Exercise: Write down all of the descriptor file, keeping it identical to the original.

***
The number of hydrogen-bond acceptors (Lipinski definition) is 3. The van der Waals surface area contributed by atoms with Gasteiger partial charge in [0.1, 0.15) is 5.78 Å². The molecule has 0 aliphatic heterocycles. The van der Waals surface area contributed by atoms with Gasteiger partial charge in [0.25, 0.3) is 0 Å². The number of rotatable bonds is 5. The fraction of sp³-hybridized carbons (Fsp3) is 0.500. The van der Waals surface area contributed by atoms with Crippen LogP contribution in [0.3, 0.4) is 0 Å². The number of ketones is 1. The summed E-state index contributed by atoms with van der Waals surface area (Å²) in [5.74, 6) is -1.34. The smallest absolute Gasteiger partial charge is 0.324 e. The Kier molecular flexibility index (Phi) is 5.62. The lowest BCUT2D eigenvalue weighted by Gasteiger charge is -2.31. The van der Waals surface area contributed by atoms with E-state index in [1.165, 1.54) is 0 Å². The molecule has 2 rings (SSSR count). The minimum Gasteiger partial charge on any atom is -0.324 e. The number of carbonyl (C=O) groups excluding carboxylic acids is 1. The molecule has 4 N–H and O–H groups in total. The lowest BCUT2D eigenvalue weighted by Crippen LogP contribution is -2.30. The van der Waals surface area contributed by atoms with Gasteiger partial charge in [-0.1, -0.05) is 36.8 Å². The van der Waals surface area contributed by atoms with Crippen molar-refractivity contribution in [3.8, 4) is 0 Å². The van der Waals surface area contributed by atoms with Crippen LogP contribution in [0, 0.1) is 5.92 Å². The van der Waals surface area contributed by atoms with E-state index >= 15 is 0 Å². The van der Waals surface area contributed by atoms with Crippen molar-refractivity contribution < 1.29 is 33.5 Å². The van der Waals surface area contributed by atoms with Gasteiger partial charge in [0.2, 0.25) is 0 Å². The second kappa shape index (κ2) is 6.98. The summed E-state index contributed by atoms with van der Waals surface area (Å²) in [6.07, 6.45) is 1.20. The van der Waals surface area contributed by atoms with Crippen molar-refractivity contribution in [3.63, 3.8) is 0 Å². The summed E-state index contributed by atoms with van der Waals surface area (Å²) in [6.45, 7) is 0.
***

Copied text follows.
The number of hydrogen-bond acceptors (Lipinski definition) is 3. The van der Waals surface area contributed by atoms with Gasteiger partial charge in [0.1, 0.15) is 5.78 Å². The molecule has 0 aliphatic heterocycles. The van der Waals surface area contributed by atoms with Gasteiger partial charge in [0.25, 0.3) is 0 Å². The number of rotatable bonds is 5. The fraction of sp³-hybridized carbons (Fsp3) is 0.500. The van der Waals surface area contributed by atoms with Crippen LogP contribution in [0.3, 0.4) is 0 Å². The number of ketones is 1. The summed E-state index contributed by atoms with van der Waals surface area (Å²) in [5.74, 6) is -1.34. The smallest absolute Gasteiger partial charge is 0.324 e. The Kier molecular flexibility index (Phi) is 5.62. The lowest BCUT2D eigenvalue weighted by Gasteiger charge is -2.31. The van der Waals surface area contributed by atoms with E-state index in [1.165, 1.54) is 0 Å². The molecule has 2 rings (SSSR count). The minimum Gasteiger partial charge on any atom is -0.324 e. The number of carbonyl (C=O) groups excluding carboxylic acids is 1. The molecule has 4 N–H and O–H groups in total. The lowest BCUT2D eigenvalue weighted by Crippen LogP contribution is -2.30. The van der Waals surface area contributed by atoms with Gasteiger partial charge in [-0.1, -0.05) is 36.8 Å². The van der Waals surface area contributed by atoms with Crippen molar-refractivity contribution in [3.8, 4) is 0 Å². The van der Waals surface area contributed by atoms with Crippen LogP contribution in [0, 0.1) is 5.92 Å². The van der Waals surface area contributed by atoms with E-state index >= 15 is 0 Å². The van der Waals surface area contributed by atoms with Crippen molar-refractivity contribution < 1.29 is 33.5 Å². The van der Waals surface area contributed by atoms with Gasteiger partial charge in [0.2, 0.25) is 0 Å². The second kappa shape index (κ2) is 6.98. The summed E-state index contributed by atoms with van der Waals surface area (Å²) in [6.07, 6.45) is 1.20. The van der Waals surface area contributed by atoms with Crippen molar-refractivity contribution in [3.63, 3.8) is 0 Å². The summed E-state index contributed by atoms with van der Waals surface area (Å²) in [6.45, 7) is 0.